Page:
Lawmakers put medical pot on pause

The following extract is from an email a colleague in the USA sent to the NDPA in February 2017.

Friends, according to the article below, the Utah legislature has decided to forgo any medi-pot legislation this year because of uncertainty regarding the new administration. Although they may consider bills that encourage research, they have decided against pursuing legalization itself. This is very encouraging in light of discussions I had with legislators less than six months ago who were “full speed ahead” despite strong advice to the contrary.

Although the commercial pot industry is increasingly nervous about what lies ahead, they seem to be doubling their efforts in pushing additional states to legalize pot before the hammer comes down. In my opinion, the intent is to continue their momentum in the hope of making it more difficult for the new administration to reign in the chaos.

Instead of careening towards political, medical, social, and legal chaos, other states should seriously consider the time and resources being squandered over legislative schemes that promote federal crimes and dupe the general public into believing that a crude street drug cures everything. It is all extremely foolish, especially when the legalization landscape could change overnight.   I think it is equally foolish that other states are rushing to implement medi-pot and recreational laws since their drug proceeds (disguised as tax revenues) could easily go up in a cloud of smoke.

Furthermore, in light of the recent decision of the Colorado Supreme Court regarding federal pre-emption, these get rich quick schemes may also “vaporize” through litigation in a variety of forms. I would not want to be a pot doctor when the medical malpractice lawsuits pick up steam. And how will government attorneys and public officials, who represent cities, counties and states, explain their failure to provide competent legal advice and protect their citizens if all of this comes crashing down?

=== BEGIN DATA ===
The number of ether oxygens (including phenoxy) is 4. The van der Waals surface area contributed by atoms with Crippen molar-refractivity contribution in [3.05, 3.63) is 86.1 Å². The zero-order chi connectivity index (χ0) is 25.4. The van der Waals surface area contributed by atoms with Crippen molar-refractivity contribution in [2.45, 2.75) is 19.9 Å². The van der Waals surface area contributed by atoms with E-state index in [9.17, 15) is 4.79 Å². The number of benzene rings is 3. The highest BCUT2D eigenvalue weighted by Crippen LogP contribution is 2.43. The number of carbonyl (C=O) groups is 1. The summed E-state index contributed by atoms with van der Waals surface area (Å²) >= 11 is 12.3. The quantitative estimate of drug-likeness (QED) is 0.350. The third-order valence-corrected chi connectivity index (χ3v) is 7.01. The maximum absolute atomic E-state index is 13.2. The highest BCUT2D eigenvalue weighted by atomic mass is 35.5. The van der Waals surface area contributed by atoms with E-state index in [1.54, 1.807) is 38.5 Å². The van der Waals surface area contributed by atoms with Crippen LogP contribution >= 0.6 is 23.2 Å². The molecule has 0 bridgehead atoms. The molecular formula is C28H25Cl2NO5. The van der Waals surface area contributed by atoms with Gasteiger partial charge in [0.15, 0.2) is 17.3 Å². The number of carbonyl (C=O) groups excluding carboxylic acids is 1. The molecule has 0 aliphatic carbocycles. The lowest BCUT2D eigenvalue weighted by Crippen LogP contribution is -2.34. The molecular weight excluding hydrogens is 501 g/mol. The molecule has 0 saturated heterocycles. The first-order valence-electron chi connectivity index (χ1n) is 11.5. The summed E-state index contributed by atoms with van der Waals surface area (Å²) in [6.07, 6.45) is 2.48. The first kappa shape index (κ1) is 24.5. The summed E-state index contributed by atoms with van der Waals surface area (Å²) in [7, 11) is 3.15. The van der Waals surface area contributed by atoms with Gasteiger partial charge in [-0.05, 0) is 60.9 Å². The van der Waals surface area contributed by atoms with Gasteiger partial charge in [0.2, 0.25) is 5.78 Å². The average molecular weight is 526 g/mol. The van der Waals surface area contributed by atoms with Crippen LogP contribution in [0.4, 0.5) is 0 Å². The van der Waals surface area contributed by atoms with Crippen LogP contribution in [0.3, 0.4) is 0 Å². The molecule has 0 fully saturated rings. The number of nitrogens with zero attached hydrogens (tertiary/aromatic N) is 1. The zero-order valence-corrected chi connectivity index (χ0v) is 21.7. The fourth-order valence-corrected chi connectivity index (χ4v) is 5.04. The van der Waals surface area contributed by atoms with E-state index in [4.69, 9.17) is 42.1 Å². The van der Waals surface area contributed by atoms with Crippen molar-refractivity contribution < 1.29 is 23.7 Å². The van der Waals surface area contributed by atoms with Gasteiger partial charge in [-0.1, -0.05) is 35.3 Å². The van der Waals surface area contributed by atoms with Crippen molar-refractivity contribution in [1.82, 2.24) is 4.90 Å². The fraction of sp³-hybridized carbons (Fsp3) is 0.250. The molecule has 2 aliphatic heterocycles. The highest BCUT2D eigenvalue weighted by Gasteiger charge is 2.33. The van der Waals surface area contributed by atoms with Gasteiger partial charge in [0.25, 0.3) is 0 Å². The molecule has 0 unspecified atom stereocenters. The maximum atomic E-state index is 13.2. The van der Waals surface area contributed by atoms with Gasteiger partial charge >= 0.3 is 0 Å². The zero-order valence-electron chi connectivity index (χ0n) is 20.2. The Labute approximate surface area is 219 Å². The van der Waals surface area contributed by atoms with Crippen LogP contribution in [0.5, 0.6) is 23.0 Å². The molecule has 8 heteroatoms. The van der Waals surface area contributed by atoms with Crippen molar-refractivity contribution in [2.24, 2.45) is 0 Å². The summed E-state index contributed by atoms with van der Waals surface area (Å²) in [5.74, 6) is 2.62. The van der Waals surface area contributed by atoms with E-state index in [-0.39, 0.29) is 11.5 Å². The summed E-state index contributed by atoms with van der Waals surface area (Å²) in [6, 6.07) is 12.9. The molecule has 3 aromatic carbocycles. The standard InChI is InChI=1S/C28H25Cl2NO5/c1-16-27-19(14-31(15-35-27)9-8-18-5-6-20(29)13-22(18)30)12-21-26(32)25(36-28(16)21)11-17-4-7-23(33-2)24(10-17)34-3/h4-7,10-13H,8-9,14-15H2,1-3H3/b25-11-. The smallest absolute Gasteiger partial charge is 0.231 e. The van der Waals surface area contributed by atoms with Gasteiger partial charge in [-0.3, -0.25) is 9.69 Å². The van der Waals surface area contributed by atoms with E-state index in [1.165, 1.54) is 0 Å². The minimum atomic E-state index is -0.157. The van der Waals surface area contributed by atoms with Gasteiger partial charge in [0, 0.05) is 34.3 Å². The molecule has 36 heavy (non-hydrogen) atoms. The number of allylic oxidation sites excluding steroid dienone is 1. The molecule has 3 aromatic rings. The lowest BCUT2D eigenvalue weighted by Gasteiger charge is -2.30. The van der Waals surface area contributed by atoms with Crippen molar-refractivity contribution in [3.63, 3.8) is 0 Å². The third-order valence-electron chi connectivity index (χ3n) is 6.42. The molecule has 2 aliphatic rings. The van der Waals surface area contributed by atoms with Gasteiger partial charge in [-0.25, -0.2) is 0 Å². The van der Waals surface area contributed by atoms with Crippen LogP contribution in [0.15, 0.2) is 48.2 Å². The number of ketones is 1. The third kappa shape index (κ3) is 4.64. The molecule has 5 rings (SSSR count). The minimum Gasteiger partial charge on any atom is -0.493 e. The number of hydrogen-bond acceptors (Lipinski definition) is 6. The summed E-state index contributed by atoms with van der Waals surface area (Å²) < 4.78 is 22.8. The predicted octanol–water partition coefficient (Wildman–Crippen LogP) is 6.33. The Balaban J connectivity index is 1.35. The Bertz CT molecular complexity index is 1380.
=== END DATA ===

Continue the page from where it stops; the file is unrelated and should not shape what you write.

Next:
The only sane response during this time of change is to wait until the dust settles. Even if dramatic changes do not occur immediately, it is virtually certain that rules, regulations, and criminal/civil liabilities will not be interpreted by the same folks who cynically and purposely allowed human suffering to launch the commercial pot industry.

If you live in a state that is considering legalization this session, or live in a state that is rushing to implement state sponsored felonies, you might consider the rationale used by the Utah legislature. Things are going to change, people are starting to wake up, science will continue to develop safe and effective medicines, and common snake oil salesmen will be seen as the pariahs they are.

No individual, family, school, community or nation can be great when government promotes a culture that revels in being stoned, high, wasted, baked, fried, cooked, toasted, burnt, dazed, bent, couch-locked, cheeched, chonged, chumbed, dopefaced, crapfaced, blazed, blitzed, blunted, blasted, ripped, danked, marinated, gone, done, faded, stupid, and wrecked.

(Their words, not mine.)


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